Humanitarian Response

Save the Children operates a dual mandate of serving the developmental and humanitarian needs of children. Working with the Prime Minister’s Office - Regional Administration and Local Government on disaster preparedness planning we have recently been requested by the Department of Health and Social Welfare to assist in developing an emergency response plan for child protection and to act as the secretariat for the Child Protection in Emergencies Technical Working Group.

Ammunition explosions in Mbagala (2009) and Gongolamboto (2011)

In two separate incidents, ammunition camp sites unexpectedly exploded near residential areas, with blasts killing over 50 people and displacing hundreds of families. Save the Children provided training and materials to the Red Cross and Department of Social Welfare staff on family tracing  and assisted with the reunification of over 400 children separated from their families during the blasts. Save the Children replaced lost and damaged school materials and uniforms to affected children and desks, chairs and building rehabilitation to schools that were damaged. We supported provision of psycho-social support for children – helping 10,000 children and 39 local schools.  We also led on providing community ordnance awareness due to large numbers of ammunition scattered across the area. 

Passenger ferry accidents in 2011 and 2012

Save the Children responded to two separate ferry incidents which together killed nearly 350 people – causing considerable trauma for survivors, including children. We used the  One Stop Centre (part of the Zanzibar child protection programme) at Mnazi Mmoja hospital in Stone Town to setup a relief centre, providing shelter, food, clothing and services to trace and reunite children with surviving family members. Psychosocial support was made available to anyone in need.

Flash flooding in Dar es Salaam (2011)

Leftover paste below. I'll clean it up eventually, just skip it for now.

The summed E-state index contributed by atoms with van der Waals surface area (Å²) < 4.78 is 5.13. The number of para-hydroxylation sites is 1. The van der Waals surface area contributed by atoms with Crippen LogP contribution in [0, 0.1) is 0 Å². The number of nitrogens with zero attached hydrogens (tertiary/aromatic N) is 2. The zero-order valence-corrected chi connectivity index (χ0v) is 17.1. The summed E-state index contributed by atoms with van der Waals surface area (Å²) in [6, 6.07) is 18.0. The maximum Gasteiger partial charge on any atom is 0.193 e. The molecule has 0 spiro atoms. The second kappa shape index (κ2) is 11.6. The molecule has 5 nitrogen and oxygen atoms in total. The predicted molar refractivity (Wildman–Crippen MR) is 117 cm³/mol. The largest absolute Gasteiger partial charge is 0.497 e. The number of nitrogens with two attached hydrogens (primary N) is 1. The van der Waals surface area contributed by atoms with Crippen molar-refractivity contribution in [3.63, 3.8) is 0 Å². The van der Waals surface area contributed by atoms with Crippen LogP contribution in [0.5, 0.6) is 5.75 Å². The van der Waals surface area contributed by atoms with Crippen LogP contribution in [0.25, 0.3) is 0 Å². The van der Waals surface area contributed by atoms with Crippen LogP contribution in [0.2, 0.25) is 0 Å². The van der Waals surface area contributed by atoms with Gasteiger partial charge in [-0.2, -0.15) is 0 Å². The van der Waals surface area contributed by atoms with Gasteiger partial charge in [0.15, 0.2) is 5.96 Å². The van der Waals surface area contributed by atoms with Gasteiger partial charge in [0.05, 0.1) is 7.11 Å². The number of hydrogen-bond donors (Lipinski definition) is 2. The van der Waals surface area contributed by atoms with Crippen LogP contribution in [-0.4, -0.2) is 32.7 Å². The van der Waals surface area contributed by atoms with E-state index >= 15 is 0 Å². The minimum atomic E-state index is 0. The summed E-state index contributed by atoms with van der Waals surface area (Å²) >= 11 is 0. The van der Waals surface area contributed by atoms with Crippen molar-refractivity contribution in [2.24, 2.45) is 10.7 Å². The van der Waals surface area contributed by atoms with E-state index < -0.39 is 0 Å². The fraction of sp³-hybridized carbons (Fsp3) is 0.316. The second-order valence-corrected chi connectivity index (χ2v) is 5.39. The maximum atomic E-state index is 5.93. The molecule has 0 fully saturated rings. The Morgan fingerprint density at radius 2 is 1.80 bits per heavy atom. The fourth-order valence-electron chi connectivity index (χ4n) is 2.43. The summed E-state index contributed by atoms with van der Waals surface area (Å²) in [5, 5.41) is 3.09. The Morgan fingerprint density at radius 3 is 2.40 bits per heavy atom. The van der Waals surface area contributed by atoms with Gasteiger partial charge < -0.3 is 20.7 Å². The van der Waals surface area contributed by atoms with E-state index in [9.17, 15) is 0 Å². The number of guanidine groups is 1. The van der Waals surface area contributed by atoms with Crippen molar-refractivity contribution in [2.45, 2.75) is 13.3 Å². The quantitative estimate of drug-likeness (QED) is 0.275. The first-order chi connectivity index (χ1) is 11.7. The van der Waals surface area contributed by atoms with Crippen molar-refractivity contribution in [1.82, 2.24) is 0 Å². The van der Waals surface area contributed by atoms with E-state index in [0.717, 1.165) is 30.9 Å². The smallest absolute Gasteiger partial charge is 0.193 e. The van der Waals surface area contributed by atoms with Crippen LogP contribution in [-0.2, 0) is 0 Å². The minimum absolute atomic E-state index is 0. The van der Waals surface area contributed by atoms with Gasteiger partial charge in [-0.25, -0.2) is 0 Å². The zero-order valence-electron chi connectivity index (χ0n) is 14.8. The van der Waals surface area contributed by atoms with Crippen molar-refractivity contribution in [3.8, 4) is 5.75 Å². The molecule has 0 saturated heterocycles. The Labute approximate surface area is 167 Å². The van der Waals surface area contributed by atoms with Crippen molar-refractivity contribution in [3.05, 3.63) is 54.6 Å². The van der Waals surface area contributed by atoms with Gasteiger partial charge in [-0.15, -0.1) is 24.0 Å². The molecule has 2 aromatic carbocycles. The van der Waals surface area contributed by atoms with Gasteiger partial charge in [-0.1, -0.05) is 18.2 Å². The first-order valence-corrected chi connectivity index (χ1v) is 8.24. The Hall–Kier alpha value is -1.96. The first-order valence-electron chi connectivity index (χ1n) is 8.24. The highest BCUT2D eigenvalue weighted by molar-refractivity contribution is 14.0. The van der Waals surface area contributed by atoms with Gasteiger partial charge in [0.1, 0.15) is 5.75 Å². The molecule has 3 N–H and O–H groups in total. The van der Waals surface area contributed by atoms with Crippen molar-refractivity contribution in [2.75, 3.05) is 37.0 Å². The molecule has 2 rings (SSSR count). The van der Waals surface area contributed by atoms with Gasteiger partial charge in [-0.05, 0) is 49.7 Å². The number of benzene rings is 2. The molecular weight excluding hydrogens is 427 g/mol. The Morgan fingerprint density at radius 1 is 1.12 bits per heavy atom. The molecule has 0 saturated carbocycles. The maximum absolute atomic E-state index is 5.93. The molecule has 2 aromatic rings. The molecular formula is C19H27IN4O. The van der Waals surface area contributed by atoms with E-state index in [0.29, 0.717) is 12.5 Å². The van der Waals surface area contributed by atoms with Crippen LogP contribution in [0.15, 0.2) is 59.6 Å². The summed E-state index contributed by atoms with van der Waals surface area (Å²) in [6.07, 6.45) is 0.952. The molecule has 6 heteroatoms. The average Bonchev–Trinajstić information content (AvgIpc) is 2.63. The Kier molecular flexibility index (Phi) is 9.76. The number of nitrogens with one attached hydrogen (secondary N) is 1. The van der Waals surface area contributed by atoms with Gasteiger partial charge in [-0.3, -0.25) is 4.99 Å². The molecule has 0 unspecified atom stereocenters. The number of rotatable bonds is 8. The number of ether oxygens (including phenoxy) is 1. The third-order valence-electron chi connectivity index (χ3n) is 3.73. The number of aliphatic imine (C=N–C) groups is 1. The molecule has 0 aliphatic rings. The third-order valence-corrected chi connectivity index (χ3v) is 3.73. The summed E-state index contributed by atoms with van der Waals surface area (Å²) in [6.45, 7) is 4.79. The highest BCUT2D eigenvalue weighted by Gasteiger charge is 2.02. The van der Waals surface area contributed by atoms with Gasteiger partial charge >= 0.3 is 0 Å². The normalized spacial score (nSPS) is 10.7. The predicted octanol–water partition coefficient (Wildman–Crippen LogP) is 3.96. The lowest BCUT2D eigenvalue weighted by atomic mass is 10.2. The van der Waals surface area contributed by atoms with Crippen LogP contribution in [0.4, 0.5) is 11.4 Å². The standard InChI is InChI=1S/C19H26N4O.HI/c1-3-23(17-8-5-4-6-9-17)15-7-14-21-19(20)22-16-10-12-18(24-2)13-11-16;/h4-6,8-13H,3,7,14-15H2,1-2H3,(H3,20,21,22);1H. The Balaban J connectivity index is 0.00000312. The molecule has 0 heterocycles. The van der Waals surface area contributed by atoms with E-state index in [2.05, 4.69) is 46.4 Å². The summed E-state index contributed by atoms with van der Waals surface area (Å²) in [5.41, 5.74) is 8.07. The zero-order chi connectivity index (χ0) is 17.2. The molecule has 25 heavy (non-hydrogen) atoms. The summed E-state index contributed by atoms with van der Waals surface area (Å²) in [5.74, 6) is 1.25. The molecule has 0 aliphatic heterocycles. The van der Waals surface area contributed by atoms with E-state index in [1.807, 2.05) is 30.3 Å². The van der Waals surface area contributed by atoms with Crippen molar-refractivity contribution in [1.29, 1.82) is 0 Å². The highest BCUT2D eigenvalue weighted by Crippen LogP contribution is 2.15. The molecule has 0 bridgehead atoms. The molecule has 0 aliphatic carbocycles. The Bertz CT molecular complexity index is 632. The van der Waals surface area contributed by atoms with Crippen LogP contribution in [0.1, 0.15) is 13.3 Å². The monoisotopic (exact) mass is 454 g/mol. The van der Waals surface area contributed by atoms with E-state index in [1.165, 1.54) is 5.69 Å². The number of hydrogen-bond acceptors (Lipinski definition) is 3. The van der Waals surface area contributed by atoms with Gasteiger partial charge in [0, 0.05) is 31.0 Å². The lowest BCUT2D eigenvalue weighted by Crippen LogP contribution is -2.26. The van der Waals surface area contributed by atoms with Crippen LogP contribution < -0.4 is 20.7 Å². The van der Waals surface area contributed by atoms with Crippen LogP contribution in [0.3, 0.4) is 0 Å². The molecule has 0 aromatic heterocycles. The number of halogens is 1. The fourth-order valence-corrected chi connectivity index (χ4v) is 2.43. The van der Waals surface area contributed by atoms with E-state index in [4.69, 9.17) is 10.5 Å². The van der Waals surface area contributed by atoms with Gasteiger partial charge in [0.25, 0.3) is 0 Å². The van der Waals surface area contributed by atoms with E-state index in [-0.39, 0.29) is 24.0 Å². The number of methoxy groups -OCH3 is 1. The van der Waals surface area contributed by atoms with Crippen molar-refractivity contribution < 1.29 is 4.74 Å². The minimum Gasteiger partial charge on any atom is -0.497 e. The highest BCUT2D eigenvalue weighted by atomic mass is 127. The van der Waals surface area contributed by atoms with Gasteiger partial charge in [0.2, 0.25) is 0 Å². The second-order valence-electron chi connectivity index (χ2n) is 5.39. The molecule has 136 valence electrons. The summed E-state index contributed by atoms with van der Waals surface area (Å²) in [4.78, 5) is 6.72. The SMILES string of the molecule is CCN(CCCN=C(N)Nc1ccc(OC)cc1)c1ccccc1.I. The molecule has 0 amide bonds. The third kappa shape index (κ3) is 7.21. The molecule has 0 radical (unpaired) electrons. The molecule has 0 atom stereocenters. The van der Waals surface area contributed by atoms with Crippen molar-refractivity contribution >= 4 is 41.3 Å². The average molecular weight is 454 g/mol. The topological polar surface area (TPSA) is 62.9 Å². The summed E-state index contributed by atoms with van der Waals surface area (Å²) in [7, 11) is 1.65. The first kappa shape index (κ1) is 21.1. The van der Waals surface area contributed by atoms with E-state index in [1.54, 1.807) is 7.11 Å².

In late December 2011 Dar es Salaam suffered severe flooding with an estimated 40 people killed and 4,000 people losing their homes and belongings. Save the Children responded through local partners to establish safe play areas where around 400 young children go every morning for edutainment, psycho social support and just to have the opportunity to play and have fun.  Education support was provided to all school - going children through provision of school uniforms and materials for 1,500 children. Camp leaders and selected members were trained on child protection. Health education was provided alongside 90 hygiene facilities, raising awareness with the camp community on disease prevention and hygiene practices. We provided sanitary materials to 1,200 women and 50 baby kits to mothers with new born babies. In addition, we  also led training for community leaders in child protection and hygiene.

We will continue to respond to emergencies as they arise in Tanzania and  we are actively seeking funding, and looking to build our capacity  for disaster risk reduction, and climate change adaptation activities in Tanzania.

A group of children and Save the Children staff at a camp established by Save the Children for psychosocial counselling and hygienic support to children affected by floods in Dar es Salaam at Mabwepande, outskirt of Dar es Salaam.